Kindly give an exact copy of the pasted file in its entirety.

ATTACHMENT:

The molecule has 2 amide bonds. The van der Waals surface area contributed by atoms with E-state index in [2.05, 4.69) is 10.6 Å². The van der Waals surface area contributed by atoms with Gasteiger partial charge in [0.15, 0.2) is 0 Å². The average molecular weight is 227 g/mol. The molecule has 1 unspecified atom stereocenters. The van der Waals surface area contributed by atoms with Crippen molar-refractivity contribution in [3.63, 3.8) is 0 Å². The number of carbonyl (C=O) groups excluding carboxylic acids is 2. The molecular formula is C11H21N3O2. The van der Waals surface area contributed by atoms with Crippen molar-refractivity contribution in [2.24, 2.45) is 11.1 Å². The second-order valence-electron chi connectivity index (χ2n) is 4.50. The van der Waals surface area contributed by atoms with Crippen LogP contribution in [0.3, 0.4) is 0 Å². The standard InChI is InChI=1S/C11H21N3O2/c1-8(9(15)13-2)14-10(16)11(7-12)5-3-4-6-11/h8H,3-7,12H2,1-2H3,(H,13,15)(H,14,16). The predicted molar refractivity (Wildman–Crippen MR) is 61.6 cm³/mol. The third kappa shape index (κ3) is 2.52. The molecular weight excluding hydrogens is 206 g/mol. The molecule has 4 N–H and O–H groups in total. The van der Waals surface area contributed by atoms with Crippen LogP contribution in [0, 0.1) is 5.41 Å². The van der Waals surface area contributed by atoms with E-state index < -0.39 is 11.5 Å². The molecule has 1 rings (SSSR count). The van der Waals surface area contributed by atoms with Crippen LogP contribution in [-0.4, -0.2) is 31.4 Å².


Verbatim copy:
The molecule has 2 amide bonds. The van der Waals surface area contributed by atoms with E-state index in [2.05, 4.69) is 10.6 Å². The van der Waals surface area contributed by atoms with Gasteiger partial charge in [0.15, 0.2) is 0 Å². The average molecular weight is 227 g/mol. The molecule has 1 unspecified atom stereocenters. The van der Waals surface area contributed by atoms with Crippen molar-refractivity contribution in [3.63, 3.8) is 0 Å². The number of carbonyl (C=O) groups excluding carboxylic acids is 2. The molecular formula is C11H21N3O2. The van der Waals surface area contributed by atoms with Crippen molar-refractivity contribution in [2.24, 2.45) is 11.1 Å². The second-order valence-electron chi connectivity index (χ2n) is 4.50. The van der Waals surface area contributed by atoms with Crippen LogP contribution in [0.3, 0.4) is 0 Å². The standard InChI is InChI=1S/C11H21N3O2/c1-8(9(15)13-2)14-10(16)11(7-12)5-3-4-6-11/h8H,3-7,12H2,1-2H3,(H,13,15)(H,14,16). The predicted molar refractivity (Wildman–Crippen MR) is 61.6 cm³/mol. The third kappa shape index (κ3) is 2.52. The molecular weight excluding hydrogens is 206 g/mol. The molecule has 4 N–H and O–H groups in total. The van der Waals surface area contributed by atoms with Crippen LogP contribution in [0, 0.1) is 5.41 Å². The van der Waals surface area contributed by atoms with E-state index < -0.39 is 11.5 Å². The molecule has 1 rings (SSSR count). The van der Waals surface area contributed by atoms with Crippen LogP contribution in [-0.4, -0.2) is 31.4 Å².